Paul Goma died last week in France of coronavirus. For those who do now know about him, read the short article about his works and about his activities as a dissident to the communist regime in Romania. Below, you can find a text about himself but also about how people tend to place others (and most often themselves) into categories. It is my translation of the introduction of his The Colors of the Rainbow ’77 (Humanitas 1990). His words speak of freedom.
There have been many years since I approach a mirror, unless I shave. Even then, I don’t do it to see myself–I know me to the point thatI’m indifferent to myself–but rather to avoid cutting me.
However, since I arrived in the West, I surprise myself before a mirror, even without intending to shave. I know me, and I don’t really care for the face across the path; however, I repeat others’ questions:
“What are you, Paul Goma? Are you a dissident? An opponent? A communist, a fascist? An anarcho-syndicalist, a free-tradist? Are you on the right, on the left? Are you on the center-three-quarters-toward-the-north-east-faced-to-south-south? What are you?”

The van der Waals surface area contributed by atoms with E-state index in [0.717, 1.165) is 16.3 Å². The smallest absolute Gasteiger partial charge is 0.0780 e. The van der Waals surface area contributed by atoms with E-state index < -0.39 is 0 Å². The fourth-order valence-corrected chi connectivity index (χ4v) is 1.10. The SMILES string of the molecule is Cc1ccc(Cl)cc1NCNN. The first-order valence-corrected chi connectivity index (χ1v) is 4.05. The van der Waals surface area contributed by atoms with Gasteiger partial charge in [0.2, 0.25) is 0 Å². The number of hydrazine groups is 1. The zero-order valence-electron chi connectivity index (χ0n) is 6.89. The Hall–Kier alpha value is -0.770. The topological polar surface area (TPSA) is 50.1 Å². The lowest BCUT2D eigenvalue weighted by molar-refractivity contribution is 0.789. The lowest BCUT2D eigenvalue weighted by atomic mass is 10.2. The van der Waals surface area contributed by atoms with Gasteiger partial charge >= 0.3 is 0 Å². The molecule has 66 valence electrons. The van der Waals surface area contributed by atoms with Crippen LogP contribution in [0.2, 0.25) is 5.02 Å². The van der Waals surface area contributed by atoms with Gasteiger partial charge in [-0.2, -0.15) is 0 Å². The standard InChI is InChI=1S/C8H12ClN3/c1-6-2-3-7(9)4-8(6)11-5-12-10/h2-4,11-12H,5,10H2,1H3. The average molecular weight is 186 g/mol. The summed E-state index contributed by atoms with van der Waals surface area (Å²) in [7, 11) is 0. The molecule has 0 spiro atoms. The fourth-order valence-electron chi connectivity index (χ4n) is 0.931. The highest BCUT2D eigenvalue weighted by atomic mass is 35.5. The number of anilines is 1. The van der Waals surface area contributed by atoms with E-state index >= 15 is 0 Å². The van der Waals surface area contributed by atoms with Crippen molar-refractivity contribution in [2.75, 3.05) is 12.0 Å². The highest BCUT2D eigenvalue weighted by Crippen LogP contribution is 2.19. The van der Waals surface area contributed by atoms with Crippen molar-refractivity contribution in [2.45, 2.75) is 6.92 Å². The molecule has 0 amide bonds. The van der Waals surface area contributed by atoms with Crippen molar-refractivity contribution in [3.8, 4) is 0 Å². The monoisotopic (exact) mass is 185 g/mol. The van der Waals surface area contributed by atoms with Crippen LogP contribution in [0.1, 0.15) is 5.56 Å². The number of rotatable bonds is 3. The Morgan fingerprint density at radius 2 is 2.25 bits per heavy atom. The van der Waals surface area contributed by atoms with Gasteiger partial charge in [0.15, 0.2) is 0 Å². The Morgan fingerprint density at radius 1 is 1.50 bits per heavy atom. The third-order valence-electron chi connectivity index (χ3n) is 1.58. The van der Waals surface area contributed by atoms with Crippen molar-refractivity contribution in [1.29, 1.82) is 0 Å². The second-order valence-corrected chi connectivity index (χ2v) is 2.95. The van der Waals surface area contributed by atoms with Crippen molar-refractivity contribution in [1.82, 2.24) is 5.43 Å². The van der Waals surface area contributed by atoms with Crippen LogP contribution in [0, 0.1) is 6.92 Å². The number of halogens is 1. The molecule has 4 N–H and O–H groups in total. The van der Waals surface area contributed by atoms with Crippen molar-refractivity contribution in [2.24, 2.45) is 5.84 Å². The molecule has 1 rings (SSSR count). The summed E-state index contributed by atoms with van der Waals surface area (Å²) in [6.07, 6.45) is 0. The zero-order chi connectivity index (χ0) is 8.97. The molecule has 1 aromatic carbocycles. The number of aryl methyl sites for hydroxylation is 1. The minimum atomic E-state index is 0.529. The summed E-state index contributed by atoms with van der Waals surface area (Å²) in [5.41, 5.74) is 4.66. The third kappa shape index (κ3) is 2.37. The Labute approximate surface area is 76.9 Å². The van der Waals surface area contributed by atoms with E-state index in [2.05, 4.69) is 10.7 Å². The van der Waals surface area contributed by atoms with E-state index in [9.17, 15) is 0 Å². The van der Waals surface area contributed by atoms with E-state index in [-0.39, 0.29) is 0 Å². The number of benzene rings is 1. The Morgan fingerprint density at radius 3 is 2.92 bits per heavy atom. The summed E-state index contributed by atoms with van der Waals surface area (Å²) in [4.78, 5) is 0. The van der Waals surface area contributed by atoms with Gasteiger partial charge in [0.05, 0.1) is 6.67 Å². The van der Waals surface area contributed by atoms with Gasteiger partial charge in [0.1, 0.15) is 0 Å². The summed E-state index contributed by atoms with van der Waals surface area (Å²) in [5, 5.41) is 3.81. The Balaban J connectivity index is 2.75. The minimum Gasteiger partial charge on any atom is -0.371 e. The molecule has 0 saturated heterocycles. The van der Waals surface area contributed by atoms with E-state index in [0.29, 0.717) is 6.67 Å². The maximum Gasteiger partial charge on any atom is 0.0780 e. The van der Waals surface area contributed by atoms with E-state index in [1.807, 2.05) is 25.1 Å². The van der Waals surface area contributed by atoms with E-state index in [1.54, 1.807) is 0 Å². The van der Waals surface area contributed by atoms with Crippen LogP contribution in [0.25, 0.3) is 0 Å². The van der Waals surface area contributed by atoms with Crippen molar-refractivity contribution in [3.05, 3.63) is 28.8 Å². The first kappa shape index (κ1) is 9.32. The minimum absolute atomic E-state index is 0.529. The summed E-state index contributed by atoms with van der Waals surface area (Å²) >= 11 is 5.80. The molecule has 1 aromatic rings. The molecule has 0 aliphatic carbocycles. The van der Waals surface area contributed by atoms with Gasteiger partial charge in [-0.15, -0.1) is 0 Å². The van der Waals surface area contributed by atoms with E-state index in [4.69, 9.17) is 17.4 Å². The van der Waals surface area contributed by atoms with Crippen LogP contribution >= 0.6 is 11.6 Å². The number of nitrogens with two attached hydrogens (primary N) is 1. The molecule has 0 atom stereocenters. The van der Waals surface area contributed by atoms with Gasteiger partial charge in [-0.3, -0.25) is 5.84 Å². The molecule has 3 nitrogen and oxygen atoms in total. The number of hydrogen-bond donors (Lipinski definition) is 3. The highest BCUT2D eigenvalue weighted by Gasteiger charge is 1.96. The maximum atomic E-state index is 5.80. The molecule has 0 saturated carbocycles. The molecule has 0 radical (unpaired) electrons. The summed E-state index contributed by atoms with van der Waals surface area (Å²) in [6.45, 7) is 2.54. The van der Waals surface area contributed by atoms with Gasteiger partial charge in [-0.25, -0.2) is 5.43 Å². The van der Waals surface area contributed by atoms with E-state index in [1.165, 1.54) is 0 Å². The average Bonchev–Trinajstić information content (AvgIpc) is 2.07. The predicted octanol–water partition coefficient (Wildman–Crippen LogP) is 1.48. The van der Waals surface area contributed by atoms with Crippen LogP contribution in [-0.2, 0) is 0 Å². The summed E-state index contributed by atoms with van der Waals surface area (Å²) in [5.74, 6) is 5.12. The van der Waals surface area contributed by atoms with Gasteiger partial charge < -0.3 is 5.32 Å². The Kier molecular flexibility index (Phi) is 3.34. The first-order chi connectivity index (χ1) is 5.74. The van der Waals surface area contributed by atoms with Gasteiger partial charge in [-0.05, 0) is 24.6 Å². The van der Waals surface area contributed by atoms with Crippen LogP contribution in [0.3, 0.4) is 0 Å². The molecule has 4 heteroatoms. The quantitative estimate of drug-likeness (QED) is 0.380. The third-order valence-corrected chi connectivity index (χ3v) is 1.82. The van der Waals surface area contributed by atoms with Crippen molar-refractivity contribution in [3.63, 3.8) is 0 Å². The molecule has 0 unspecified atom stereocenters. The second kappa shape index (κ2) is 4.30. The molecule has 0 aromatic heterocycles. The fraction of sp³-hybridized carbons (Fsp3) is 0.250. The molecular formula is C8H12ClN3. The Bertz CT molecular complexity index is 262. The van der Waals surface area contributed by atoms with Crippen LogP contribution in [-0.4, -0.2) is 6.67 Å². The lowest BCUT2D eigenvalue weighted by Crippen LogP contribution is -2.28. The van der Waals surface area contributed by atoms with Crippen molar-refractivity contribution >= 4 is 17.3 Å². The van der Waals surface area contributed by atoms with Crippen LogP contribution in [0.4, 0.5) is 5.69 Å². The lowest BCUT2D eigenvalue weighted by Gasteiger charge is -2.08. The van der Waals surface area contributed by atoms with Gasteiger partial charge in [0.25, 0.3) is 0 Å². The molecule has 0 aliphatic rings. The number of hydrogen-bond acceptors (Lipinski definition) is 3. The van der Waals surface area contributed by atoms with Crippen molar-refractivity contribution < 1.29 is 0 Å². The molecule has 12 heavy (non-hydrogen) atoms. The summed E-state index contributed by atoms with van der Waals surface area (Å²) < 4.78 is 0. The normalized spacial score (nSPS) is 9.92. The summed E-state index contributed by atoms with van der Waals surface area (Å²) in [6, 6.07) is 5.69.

Knowing me to the point of indifference, I don’t answer. If I were asked–even through me–“Who are you?”, I would have answered, “I don’t know,” but this would have been an answer. However, “What are you?” is not a question, but an aggression. A violation. An insolent, imbecile summation, as any summation, which does not require an answer but only requires of me to “choose” a certain group, a certain rubric, to choose, I, a numbered cell.
Since I came in the West, I have been always asked:
“What was the movement for human rights in Romania, in 1977? A reformist movement? A movement of opposition? Possibly free-tradist? An annex to Charter 77? A nationalist spurt? Was it a soviet diversion? A version à la roumaine of Trotsky-socialisant euro-communism? What was it?”
Since it was no longer about me (even doubled in the mirror), I was forced to answer, to explain not what it was, but what it was not; questions vitiated answers.
Incidentally, I am a writer. By structure, education, formation, incidentally I think and I act according to a moral code. All the political Talmuds scare and sicken me. At home, I learned to be for good and against evil–any color it may have, regardless of whether it has the swastika or the hammer and sickle on the forehead, regardless of whether it dictates in the name of nationalism of internationalism.
Incidentally, I am a writer: that animal who narrates that which he knows, even if, at times, he does not know what he narrates.